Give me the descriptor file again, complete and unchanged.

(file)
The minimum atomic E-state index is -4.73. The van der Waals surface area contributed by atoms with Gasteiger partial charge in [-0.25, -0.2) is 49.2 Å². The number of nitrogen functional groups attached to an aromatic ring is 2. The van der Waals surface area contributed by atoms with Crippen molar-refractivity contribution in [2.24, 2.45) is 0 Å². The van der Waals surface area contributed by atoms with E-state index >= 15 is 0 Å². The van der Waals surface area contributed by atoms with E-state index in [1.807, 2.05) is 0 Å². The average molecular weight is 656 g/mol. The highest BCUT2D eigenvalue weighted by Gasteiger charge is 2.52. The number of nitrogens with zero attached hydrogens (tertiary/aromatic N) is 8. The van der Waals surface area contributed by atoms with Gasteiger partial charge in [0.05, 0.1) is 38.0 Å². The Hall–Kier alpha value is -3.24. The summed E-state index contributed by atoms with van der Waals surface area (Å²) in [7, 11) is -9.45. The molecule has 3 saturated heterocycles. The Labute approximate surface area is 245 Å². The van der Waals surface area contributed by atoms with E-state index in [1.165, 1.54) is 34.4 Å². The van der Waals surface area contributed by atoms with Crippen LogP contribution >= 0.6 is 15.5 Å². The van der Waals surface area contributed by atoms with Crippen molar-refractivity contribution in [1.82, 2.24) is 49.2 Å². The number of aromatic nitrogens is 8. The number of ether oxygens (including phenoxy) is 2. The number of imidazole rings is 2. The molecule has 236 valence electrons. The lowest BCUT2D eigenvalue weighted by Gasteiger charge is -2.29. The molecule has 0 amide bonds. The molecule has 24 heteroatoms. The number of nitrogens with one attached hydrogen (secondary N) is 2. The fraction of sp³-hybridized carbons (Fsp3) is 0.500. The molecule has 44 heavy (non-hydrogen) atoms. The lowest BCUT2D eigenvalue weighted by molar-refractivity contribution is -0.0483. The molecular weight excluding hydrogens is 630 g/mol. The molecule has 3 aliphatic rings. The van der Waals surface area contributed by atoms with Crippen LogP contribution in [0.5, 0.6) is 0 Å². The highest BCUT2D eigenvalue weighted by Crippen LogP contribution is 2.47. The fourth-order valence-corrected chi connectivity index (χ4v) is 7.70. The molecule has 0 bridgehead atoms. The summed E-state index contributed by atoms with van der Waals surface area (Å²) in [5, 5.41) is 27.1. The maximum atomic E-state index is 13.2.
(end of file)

The minimum atomic E-state index is -4.73. The van der Waals surface area contributed by atoms with Gasteiger partial charge in [-0.25, -0.2) is 49.2 Å². The number of nitrogen functional groups attached to an aromatic ring is 2. The van der Waals surface area contributed by atoms with Crippen molar-refractivity contribution in [2.24, 2.45) is 0 Å². The van der Waals surface area contributed by atoms with E-state index >= 15 is 0 Å². The van der Waals surface area contributed by atoms with E-state index in [1.807, 2.05) is 0 Å². The average molecular weight is 656 g/mol. The highest BCUT2D eigenvalue weighted by Gasteiger charge is 2.52. The number of nitrogens with zero attached hydrogens (tertiary/aromatic N) is 8. The van der Waals surface area contributed by atoms with Gasteiger partial charge in [0.05, 0.1) is 38.0 Å². The Hall–Kier alpha value is -3.24. The summed E-state index contributed by atoms with van der Waals surface area (Å²) in [7, 11) is -9.45. The molecule has 3 saturated heterocycles. The Labute approximate surface area is 245 Å². The van der Waals surface area contributed by atoms with E-state index in [1.165, 1.54) is 34.4 Å². The van der Waals surface area contributed by atoms with Crippen LogP contribution >= 0.6 is 15.5 Å². The van der Waals surface area contributed by atoms with Crippen molar-refractivity contribution in [1.82, 2.24) is 49.2 Å². The number of aromatic nitrogens is 8. The number of ether oxygens (including phenoxy) is 2. The number of imidazole rings is 2. The molecule has 236 valence electrons. The lowest BCUT2D eigenvalue weighted by Gasteiger charge is -2.29. The molecule has 0 amide bonds. The molecule has 24 heteroatoms. The number of nitrogens with one attached hydrogen (secondary N) is 2. The fraction of sp³-hybridized carbons (Fsp3) is 0.500. The molecule has 44 heavy (non-hydrogen) atoms. The lowest BCUT2D eigenvalue weighted by molar-refractivity contribution is -0.0483. The molecular weight excluding hydrogens is 630 g/mol. The molecule has 3 aliphatic rings. The van der Waals surface area contributed by atoms with Crippen LogP contribution in [0.5, 0.6) is 0 Å². The highest BCUT2D eigenvalue weighted by Crippen LogP contribution is 2.47. The fourth-order valence-corrected chi connectivity index (χ4v) is 7.70. The molecule has 0 bridgehead atoms. The summed E-state index contributed by atoms with van der Waals surface area (Å²) in [5, 5.41) is 27.1. The maximum atomic E-state index is 13.2.